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I have a question that isn't immediately relevant to me, and I'm not sure will be important in the future as I am quite happy with my situation. It is however something I have thought about at length and I've yet to come up with a set of general guidelines. I am a graduate student in the United States studying Mathematics, and am currently working with an advisor who has graduated ~10 students in his career. He has in the past mentioned a couple of the students, both in the context of research and current careers.

Is it appropriate to ask my advisor's former students questions regarding my relationship with said advisor? If this is a normal practice (as the question below would suggest), what is the etiquette to use in this situation? In particular, I am asking in the case where the previous students have all moved on and already graduated so email seems to be the best method of reaching out. Also, given that these conversations could contain sensitive information (i.e. questions regarding funding options given to the student, or grievances with said advisor) what would be the "kind" way to prevent the "sensitive" parts of the conversation from being relayed back to the advisor? Finally, would it be wise to reach out to some of these former student's at some point in my studies just for introduction and networking purposes? It is unlikely that our research interests would line up exactly, but it is an opportunity to contact people who have been through the same experience.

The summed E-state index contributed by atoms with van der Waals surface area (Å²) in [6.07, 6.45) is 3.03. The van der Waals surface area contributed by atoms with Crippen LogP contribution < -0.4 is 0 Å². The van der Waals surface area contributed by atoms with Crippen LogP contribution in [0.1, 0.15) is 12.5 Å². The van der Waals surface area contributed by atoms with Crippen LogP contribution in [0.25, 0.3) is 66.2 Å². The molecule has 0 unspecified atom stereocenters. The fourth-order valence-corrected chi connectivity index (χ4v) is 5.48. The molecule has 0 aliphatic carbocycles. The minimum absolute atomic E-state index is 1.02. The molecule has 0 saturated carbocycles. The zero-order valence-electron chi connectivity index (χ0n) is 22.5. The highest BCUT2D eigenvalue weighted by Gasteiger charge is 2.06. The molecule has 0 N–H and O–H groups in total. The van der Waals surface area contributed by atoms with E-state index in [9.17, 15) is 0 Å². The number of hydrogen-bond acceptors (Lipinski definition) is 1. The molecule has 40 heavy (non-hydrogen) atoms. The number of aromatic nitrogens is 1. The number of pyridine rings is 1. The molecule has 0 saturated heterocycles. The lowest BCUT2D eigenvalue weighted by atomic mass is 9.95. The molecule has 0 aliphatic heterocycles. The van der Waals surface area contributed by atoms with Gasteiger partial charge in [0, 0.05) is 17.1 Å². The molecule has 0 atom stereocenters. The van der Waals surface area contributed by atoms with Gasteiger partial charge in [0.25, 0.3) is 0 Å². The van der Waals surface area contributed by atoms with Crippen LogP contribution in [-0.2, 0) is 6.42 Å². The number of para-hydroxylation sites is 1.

A specific case that is could become relevant in the future:

One of my advisor's recent students went into industry, and if this was something I considered in the future, would it be intrusive to email them and ask about their transition from graduate school to industry? In particular, would asking questions specific to my advisor's thoughts on this transition be appropriate? Also, related to the sensitive part, if for whatever reason I didn't want the advisor to know this was something I was considering would it be okay to ask the former student to keep this between us?